January 27, 2011
In discussions of the State of Illinois’ budget, no issue is more contentious—or more confusing—than recent spending trends. Simply stated, is Illinois spending more or less than it was two years ago?
As previously indicated on this blog, the answer depends on what is meant by spending. According to preliminary information (available at MuniOs.com) provided by the State on January 21, 2011 in connection with an upcoming bond sale, General Funds appropriations are projected to decline by $1.2 billion from FY2009 to FY2011. However, the decline in appropriations is more than offset by an increase in total expenditures. Total expenditures—including pension contributions and debt service payments as well as appropriations—are projected to increase by $1.3 billion.
General Funds support the regular operating and administrative expenses of most state agencies and are the funds over which the State has the most discretion and control. For each fiscal year, beginning on July 1, the General Assembly passes and the Governor signs a budget that provides spending authority through appropriations for state activities such as education, healthcare and human services. Existing statutes require additional expenditures for pension contributions, interest and principal payments on outstanding bonds and payments to local governments.
The FY2011 budget as enacted on July 1, 2010 set appropriations at $25.8 billion. Now, as shown in the table below, FY2011 appropriations have been increased by $800 million to $26.6 billion, which represents a decline of 4.3% from $27.8 billion in FY2009. The Governor’s Office of Management and Budget (GOMB) said that the FY2011 appropriations increase reflects a supplemental appropriation to pay Medicaid bills and cover certain other unspecified shortfalls.
A supplemental appropriation represents additional spending authority granted by the General Assembly following passage of the initial budget. The State wants to pay Medicaid bills during FY2011, while Illinois and other states continue to receive enhanced federal funding for the joint federal-state program under the American Recovery and Reinvestment Act of 2009. The enhanced funding is scheduled to end on June 30, 2011. The revised estimate of FY2011 appropriations is now slightly higher than FY2010’s appropriation of $26.35 billion.
According to the revised state numbers, total expenditures are projected to increase by 4.1% from $33.0 billion in FY2009 to $34.3 billion in FY2011. The major spending increases during the period involve higher statutorily required contributions to the State’s underfunded retirement systems and debt service on Pension Obligation Bonds (POBs) issued to make pension payments for FY2010. To pay the roughly $4 billion in pension contributions for FY2011, Governor Pat Quinn on January 14, 2011 signed Public Act 96-1497, authorizing the sale of additional POBs.
The Governor is also supporting a plan to issue $8.75 billion in 15-year General Obligation Restructuring Bonds to help pay down the State’s backlog of obligations, including unpaid bills, employee health insurance claims and corporate income tax refunds. This plan is now pending in the General Assembly as Senate Bill 3. FY2011 expenditures in the table above include debt service on the proposed GO Restructuring Bonds. According to the bond documents, the Governor would use roughly $4.4 billion of the bond proceeds to pay down an estimated $6.4 billion of unpaid bills at the end of FY2011.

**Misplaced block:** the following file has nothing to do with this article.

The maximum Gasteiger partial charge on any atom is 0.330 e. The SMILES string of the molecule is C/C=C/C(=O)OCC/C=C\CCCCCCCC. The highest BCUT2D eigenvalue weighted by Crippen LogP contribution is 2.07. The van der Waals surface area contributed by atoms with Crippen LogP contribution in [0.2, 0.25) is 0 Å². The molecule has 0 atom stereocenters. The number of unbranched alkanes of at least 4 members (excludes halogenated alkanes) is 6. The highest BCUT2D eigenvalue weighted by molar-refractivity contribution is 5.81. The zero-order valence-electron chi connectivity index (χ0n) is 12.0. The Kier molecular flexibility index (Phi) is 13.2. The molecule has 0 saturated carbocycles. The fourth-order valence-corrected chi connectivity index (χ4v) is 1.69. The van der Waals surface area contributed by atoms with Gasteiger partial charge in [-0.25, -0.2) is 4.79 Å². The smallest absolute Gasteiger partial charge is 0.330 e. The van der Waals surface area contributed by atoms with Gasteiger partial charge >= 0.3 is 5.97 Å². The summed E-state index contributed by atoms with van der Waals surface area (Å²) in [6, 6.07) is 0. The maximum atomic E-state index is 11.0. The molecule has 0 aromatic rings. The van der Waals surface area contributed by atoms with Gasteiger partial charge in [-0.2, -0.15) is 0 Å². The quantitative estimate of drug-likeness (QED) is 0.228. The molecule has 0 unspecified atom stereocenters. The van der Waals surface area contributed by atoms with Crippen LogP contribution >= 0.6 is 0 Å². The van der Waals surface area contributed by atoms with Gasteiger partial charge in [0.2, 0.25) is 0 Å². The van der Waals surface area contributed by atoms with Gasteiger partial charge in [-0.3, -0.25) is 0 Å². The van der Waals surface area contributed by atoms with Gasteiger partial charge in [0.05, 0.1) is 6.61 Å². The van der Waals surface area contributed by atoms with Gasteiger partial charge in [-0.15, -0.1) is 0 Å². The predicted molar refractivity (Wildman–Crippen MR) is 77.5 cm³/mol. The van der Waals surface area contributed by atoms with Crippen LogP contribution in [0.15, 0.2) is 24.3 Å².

Governor Quinn’s budget plan for the next three years was made available to the public on January 20, 2011. Public Act 96-1354, signed on July 28, 2010, requires GOMB to post on its website by January 1 of each year its fiscal policy intentions for the upcoming fiscal year and the next two fiscal years. The budget plan incorporates the increases in personal and corporate income tax rates that took effect on January 1, 2011 under Public Act 96-1496. As previously outlined on this blog, the personal income tax rate rose from 3% to 5% on January 1 and the corporate tax rate rose from 4.8% to 7% and remain in place until January 1, 2015. After that, the personal income tax will be set at 3.75% until 2025 and then drop to 3.25%; the corporate income tax will be set at 5.25% until 2025 and then return to 4.8%. Corporations in Illinois also pay a 2.5% Personal Property Replacement Tax.
The next chart shows GOMB’s appropriation and expenditure projections from FY2012 through FY2014 under the three-year plan. GOMB’s expenditure projections include debt service payments on the proposed GO Restructuring Bonds. It should be noted that debt service payments for FY2011 were adjusted in the chart to subtract short-term borrowing proceeds from repayments. FY2010 pension contributions in FY2010 were made from the sale of POBs but are included in the chart as expenditures for comparability purposes.
The chart shows appropriations rising by $1.5 billion, or 5.7%, to $27.2 billion in FY2012 from $25.7 billion in FY2011. Total expenditures increase by $2.2 billion, or 6.4%, to $36.5 billion, reflecting increased pension and debt service payments as well as the increased appropriations. The Governor is scheduled to announce details of his FY2012 recommended budget on February 16, 2011.
Expenditure levels in the Governor’s three-year plan decline slightly to $36.4 billion in FY2013 and reach $36.98 billion in FY2014. Total spending would increase by 7.5% from FY2011 to FY2014. Spending levels in the plan do not exceed the expenditure limits established in Public Act 96-1496. The spending caps are: $36.8 billion in FY2012; $37.6 billion in FY2013; and $38.3 billion in FY2014.